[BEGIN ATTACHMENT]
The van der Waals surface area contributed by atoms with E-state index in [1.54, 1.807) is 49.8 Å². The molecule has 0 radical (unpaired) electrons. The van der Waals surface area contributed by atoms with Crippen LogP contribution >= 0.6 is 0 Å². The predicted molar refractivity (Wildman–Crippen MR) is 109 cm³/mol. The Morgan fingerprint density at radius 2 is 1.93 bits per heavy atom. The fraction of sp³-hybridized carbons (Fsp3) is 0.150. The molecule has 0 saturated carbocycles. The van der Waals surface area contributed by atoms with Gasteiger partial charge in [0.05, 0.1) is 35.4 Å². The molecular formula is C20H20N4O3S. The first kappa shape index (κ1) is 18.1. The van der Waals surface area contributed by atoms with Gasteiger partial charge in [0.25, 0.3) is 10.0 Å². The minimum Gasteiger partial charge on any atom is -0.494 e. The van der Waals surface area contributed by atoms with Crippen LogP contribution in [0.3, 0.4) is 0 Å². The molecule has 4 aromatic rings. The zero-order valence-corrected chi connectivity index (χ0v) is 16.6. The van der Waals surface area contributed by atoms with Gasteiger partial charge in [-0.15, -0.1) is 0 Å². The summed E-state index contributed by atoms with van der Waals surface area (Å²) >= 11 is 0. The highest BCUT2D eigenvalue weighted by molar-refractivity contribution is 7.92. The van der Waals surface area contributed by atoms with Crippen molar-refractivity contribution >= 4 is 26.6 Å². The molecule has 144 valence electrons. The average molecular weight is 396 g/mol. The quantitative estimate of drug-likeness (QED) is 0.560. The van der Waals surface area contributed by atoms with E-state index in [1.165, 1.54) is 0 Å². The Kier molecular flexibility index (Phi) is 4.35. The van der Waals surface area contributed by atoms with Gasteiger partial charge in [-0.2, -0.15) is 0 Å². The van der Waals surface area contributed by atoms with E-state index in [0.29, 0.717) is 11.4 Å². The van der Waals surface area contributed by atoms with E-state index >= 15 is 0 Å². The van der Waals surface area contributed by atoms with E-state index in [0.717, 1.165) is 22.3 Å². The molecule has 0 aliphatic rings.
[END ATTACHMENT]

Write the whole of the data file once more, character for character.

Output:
The van der Waals surface area contributed by atoms with E-state index in [1.54, 1.807) is 49.8 Å². The molecule has 0 radical (unpaired) electrons. The van der Waals surface area contributed by atoms with Crippen LogP contribution >= 0.6 is 0 Å². The predicted molar refractivity (Wildman–Crippen MR) is 109 cm³/mol. The Morgan fingerprint density at radius 2 is 1.93 bits per heavy atom. The fraction of sp³-hybridized carbons (Fsp3) is 0.150. The molecule has 0 saturated carbocycles. The van der Waals surface area contributed by atoms with Gasteiger partial charge in [0.05, 0.1) is 35.4 Å². The molecular formula is C20H20N4O3S. The first kappa shape index (κ1) is 18.1. The van der Waals surface area contributed by atoms with Gasteiger partial charge in [0.25, 0.3) is 10.0 Å². The minimum Gasteiger partial charge on any atom is -0.494 e. The van der Waals surface area contributed by atoms with Crippen LogP contribution in [0.3, 0.4) is 0 Å². The molecule has 4 aromatic rings. The zero-order valence-corrected chi connectivity index (χ0v) is 16.6. The van der Waals surface area contributed by atoms with Gasteiger partial charge in [-0.15, -0.1) is 0 Å². The summed E-state index contributed by atoms with van der Waals surface area (Å²) >= 11 is 0. The highest BCUT2D eigenvalue weighted by molar-refractivity contribution is 7.92. The van der Waals surface area contributed by atoms with Crippen molar-refractivity contribution >= 4 is 26.6 Å². The molecule has 144 valence electrons. The average molecular weight is 396 g/mol. The quantitative estimate of drug-likeness (QED) is 0.560. The van der Waals surface area contributed by atoms with E-state index in [1.165, 1.54) is 0 Å². The Kier molecular flexibility index (Phi) is 4.35. The van der Waals surface area contributed by atoms with Gasteiger partial charge in [-0.2, -0.15) is 0 Å². The van der Waals surface area contributed by atoms with E-state index in [0.29, 0.717) is 11.4 Å². The van der Waals surface area contributed by atoms with E-state index >= 15 is 0 Å². The van der Waals surface area contributed by atoms with E-state index in [0.717, 1.165) is 22.3 Å². The molecule has 0 aliphatic rings.